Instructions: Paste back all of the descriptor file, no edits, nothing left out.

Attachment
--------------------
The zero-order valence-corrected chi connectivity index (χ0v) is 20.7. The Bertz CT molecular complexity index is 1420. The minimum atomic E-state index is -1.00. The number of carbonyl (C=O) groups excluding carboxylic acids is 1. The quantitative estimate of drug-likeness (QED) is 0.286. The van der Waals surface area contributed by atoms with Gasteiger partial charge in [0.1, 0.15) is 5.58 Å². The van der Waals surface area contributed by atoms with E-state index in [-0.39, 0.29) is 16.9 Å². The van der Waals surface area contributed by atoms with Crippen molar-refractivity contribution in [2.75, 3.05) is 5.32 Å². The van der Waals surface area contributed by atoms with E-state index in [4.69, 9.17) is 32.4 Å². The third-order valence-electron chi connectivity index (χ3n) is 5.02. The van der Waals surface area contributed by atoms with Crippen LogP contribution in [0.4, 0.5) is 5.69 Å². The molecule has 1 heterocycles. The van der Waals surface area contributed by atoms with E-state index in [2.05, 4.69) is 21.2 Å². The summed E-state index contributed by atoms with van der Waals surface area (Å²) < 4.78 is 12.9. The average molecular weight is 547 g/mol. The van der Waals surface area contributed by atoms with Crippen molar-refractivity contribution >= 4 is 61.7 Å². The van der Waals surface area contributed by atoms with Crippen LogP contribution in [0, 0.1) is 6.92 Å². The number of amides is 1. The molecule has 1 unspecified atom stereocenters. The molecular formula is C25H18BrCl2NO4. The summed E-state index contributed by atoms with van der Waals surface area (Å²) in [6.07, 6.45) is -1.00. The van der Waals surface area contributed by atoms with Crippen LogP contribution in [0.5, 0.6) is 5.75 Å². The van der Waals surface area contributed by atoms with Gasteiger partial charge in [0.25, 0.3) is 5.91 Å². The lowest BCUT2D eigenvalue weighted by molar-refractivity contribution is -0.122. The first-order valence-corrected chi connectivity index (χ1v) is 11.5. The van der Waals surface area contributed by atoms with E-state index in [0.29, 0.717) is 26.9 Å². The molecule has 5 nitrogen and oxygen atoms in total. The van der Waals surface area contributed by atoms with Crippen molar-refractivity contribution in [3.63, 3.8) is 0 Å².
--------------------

The zero-order valence-corrected chi connectivity index (χ0v) is 20.7. The Bertz CT molecular complexity index is 1420. The minimum atomic E-state index is -1.00. The number of carbonyl (C=O) groups excluding carboxylic acids is 1. The quantitative estimate of drug-likeness (QED) is 0.286. The van der Waals surface area contributed by atoms with Gasteiger partial charge in [0.1, 0.15) is 5.58 Å². The van der Waals surface area contributed by atoms with E-state index in [-0.39, 0.29) is 16.9 Å². The van der Waals surface area contributed by atoms with Crippen molar-refractivity contribution in [2.75, 3.05) is 5.32 Å². The van der Waals surface area contributed by atoms with E-state index in [4.69, 9.17) is 32.4 Å². The third-order valence-electron chi connectivity index (χ3n) is 5.02. The van der Waals surface area contributed by atoms with Crippen LogP contribution in [0.4, 0.5) is 5.69 Å². The molecule has 1 heterocycles. The van der Waals surface area contributed by atoms with E-state index in [2.05, 4.69) is 21.2 Å². The summed E-state index contributed by atoms with van der Waals surface area (Å²) < 4.78 is 12.9. The average molecular weight is 547 g/mol. The van der Waals surface area contributed by atoms with Crippen molar-refractivity contribution >= 4 is 61.7 Å². The van der Waals surface area contributed by atoms with Crippen LogP contribution in [0, 0.1) is 6.92 Å². The number of amides is 1. The molecule has 1 unspecified atom stereocenters. The molecular formula is C25H18BrCl2NO4. The summed E-state index contributed by atoms with van der Waals surface area (Å²) in [6.07, 6.45) is -1.00. The van der Waals surface area contributed by atoms with Crippen LogP contribution in [0.5, 0.6) is 5.75 Å². The van der Waals surface area contributed by atoms with Gasteiger partial charge in [0.25, 0.3) is 5.91 Å². The lowest BCUT2D eigenvalue weighted by molar-refractivity contribution is -0.122. The first-order valence-corrected chi connectivity index (χ1v) is 11.5. The van der Waals surface area contributed by atoms with E-state index in [0.29, 0.717) is 26.9 Å². The molecule has 5 nitrogen and oxygen atoms in total. The van der Waals surface area contributed by atoms with Crippen molar-refractivity contribution in [3.63, 3.8) is 0 Å².